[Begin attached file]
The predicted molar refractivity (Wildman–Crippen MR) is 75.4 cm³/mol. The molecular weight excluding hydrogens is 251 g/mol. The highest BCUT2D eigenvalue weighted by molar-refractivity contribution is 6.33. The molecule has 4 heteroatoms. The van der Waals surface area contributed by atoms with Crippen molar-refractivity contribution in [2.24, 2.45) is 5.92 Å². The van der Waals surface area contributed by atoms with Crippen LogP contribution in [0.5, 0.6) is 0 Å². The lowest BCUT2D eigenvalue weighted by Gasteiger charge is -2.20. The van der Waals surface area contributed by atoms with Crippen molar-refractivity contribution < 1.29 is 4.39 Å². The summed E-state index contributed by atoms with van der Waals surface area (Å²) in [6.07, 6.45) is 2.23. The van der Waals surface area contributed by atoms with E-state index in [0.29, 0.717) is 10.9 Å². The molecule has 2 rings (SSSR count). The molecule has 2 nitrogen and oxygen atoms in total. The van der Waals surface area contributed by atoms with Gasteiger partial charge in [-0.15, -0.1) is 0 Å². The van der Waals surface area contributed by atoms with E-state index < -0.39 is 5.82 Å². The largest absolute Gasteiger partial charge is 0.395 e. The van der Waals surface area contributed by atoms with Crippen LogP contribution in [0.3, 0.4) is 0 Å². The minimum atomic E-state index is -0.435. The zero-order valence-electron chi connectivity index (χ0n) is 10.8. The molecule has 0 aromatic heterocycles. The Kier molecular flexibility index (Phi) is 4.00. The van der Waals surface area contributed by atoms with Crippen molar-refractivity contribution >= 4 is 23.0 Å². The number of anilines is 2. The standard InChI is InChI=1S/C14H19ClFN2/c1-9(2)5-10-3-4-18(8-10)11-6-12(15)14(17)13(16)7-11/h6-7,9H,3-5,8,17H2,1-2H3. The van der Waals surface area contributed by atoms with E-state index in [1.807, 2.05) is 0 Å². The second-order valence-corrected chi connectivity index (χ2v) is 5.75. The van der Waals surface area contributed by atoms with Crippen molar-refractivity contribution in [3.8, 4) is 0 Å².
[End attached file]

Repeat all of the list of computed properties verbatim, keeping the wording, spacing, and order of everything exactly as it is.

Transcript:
The predicted molar refractivity (Wildman–Crippen MR) is 75.4 cm³/mol. The molecular weight excluding hydrogens is 251 g/mol. The highest BCUT2D eigenvalue weighted by molar-refractivity contribution is 6.33. The molecule has 4 heteroatoms. The van der Waals surface area contributed by atoms with Crippen molar-refractivity contribution in [2.24, 2.45) is 5.92 Å². The van der Waals surface area contributed by atoms with Crippen LogP contribution in [0.5, 0.6) is 0 Å². The lowest BCUT2D eigenvalue weighted by Gasteiger charge is -2.20. The van der Waals surface area contributed by atoms with Crippen molar-refractivity contribution < 1.29 is 4.39 Å². The summed E-state index contributed by atoms with van der Waals surface area (Å²) in [6.07, 6.45) is 2.23. The van der Waals surface area contributed by atoms with E-state index in [0.29, 0.717) is 10.9 Å². The molecule has 2 rings (SSSR count). The molecule has 2 nitrogen and oxygen atoms in total. The van der Waals surface area contributed by atoms with Gasteiger partial charge in [-0.15, -0.1) is 0 Å². The van der Waals surface area contributed by atoms with E-state index < -0.39 is 5.82 Å². The largest absolute Gasteiger partial charge is 0.395 e. The van der Waals surface area contributed by atoms with Crippen LogP contribution in [0.3, 0.4) is 0 Å². The minimum atomic E-state index is -0.435. The zero-order valence-electron chi connectivity index (χ0n) is 10.8. The molecule has 0 aromatic heterocycles. The Kier molecular flexibility index (Phi) is 4.00. The van der Waals surface area contributed by atoms with Crippen molar-refractivity contribution >= 4 is 23.0 Å². The number of anilines is 2. The standard InChI is InChI=1S/C14H19ClFN2/c1-9(2)5-10-3-4-18(8-10)11-6-12(15)14(17)13(16)7-11/h6-7,9H,3-5,8,17H2,1-2H3. The van der Waals surface area contributed by atoms with E-state index in [1.807, 2.05) is 0 Å². The second-order valence-corrected chi connectivity index (χ2v) is 5.75. The van der Waals surface area contributed by atoms with Crippen molar-refractivity contribution in [3.8, 4) is 0 Å².